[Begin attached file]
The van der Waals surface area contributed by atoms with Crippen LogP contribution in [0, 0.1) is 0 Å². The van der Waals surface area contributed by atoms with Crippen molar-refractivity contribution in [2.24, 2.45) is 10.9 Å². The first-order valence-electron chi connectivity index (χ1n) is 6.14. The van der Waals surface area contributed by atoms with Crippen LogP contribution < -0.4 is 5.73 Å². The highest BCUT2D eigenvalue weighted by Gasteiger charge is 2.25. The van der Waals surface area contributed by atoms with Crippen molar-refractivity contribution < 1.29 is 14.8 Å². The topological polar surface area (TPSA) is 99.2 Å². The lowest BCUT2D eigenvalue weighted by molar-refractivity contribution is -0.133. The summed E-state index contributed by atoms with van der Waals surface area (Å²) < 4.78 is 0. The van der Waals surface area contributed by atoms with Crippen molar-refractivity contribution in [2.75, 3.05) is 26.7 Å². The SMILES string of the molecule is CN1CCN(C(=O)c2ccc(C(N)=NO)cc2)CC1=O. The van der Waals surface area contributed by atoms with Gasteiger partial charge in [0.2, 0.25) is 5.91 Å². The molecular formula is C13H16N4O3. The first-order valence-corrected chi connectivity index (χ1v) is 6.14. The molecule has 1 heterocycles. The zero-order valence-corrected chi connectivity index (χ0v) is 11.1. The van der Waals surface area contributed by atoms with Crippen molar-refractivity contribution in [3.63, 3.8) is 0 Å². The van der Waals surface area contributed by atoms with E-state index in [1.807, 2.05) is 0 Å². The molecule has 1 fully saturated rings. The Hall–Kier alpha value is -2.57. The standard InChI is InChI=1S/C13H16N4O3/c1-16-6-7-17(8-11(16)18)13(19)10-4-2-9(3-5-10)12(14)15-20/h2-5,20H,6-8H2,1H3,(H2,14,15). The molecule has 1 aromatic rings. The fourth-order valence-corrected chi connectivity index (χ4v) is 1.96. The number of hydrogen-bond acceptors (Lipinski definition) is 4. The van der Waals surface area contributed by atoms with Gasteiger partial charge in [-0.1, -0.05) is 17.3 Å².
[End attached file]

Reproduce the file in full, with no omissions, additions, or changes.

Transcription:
The van der Waals surface area contributed by atoms with Crippen LogP contribution in [0, 0.1) is 0 Å². The van der Waals surface area contributed by atoms with Crippen molar-refractivity contribution in [2.24, 2.45) is 10.9 Å². The first-order valence-electron chi connectivity index (χ1n) is 6.14. The van der Waals surface area contributed by atoms with Crippen LogP contribution < -0.4 is 5.73 Å². The highest BCUT2D eigenvalue weighted by Gasteiger charge is 2.25. The van der Waals surface area contributed by atoms with Crippen molar-refractivity contribution < 1.29 is 14.8 Å². The topological polar surface area (TPSA) is 99.2 Å². The lowest BCUT2D eigenvalue weighted by molar-refractivity contribution is -0.133. The summed E-state index contributed by atoms with van der Waals surface area (Å²) < 4.78 is 0. The van der Waals surface area contributed by atoms with Crippen molar-refractivity contribution in [2.75, 3.05) is 26.7 Å². The SMILES string of the molecule is CN1CCN(C(=O)c2ccc(C(N)=NO)cc2)CC1=O. The van der Waals surface area contributed by atoms with Gasteiger partial charge in [0.2, 0.25) is 5.91 Å². The molecular formula is C13H16N4O3. The first-order valence-corrected chi connectivity index (χ1v) is 6.14. The molecule has 1 heterocycles. The zero-order valence-corrected chi connectivity index (χ0v) is 11.1. The van der Waals surface area contributed by atoms with Crippen molar-refractivity contribution in [3.63, 3.8) is 0 Å². The van der Waals surface area contributed by atoms with E-state index in [1.807, 2.05) is 0 Å². The molecule has 1 fully saturated rings. The Hall–Kier alpha value is -2.57. The standard InChI is InChI=1S/C13H16N4O3/c1-16-6-7-17(8-11(16)18)13(19)10-4-2-9(3-5-10)12(14)15-20/h2-5,20H,6-8H2,1H3,(H2,14,15). The molecule has 1 aromatic rings. The fourth-order valence-corrected chi connectivity index (χ4v) is 1.96. The number of hydrogen-bond acceptors (Lipinski definition) is 4. The van der Waals surface area contributed by atoms with Gasteiger partial charge in [-0.1, -0.05) is 17.3 Å².